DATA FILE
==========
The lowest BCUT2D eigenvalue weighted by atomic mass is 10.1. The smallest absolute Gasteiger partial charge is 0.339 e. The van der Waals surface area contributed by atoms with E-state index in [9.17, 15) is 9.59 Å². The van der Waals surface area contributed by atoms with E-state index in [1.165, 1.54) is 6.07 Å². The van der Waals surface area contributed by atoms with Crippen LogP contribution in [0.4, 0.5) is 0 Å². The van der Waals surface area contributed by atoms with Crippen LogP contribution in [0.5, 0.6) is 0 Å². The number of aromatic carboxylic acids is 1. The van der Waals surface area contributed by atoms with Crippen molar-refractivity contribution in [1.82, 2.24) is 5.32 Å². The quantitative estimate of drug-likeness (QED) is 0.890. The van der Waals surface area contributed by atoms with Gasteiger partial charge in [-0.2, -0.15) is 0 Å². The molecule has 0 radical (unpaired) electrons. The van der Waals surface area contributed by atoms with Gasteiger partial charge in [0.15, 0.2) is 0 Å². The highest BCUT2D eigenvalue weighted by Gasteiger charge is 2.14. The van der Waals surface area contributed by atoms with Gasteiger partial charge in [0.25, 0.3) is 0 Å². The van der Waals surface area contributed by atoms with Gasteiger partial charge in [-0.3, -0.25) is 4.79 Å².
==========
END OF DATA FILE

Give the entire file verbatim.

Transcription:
The lowest BCUT2D eigenvalue weighted by atomic mass is 10.1. The smallest absolute Gasteiger partial charge is 0.339 e. The van der Waals surface area contributed by atoms with E-state index in [9.17, 15) is 9.59 Å². The van der Waals surface area contributed by atoms with E-state index in [1.165, 1.54) is 6.07 Å². The van der Waals surface area contributed by atoms with Crippen LogP contribution in [0.4, 0.5) is 0 Å². The van der Waals surface area contributed by atoms with Crippen LogP contribution in [0.5, 0.6) is 0 Å². The number of aromatic carboxylic acids is 1. The van der Waals surface area contributed by atoms with Crippen molar-refractivity contribution in [1.82, 2.24) is 5.32 Å². The quantitative estimate of drug-likeness (QED) is 0.890. The van der Waals surface area contributed by atoms with Gasteiger partial charge in [-0.2, -0.15) is 0 Å². The molecule has 0 radical (unpaired) electrons. The van der Waals surface area contributed by atoms with Gasteiger partial charge in [0.15, 0.2) is 0 Å². The highest BCUT2D eigenvalue weighted by Gasteiger charge is 2.14. The van der Waals surface area contributed by atoms with Gasteiger partial charge in [0.25, 0.3) is 0 Å². The van der Waals surface area contributed by atoms with Gasteiger partial charge in [-0.3, -0.25) is 4.79 Å².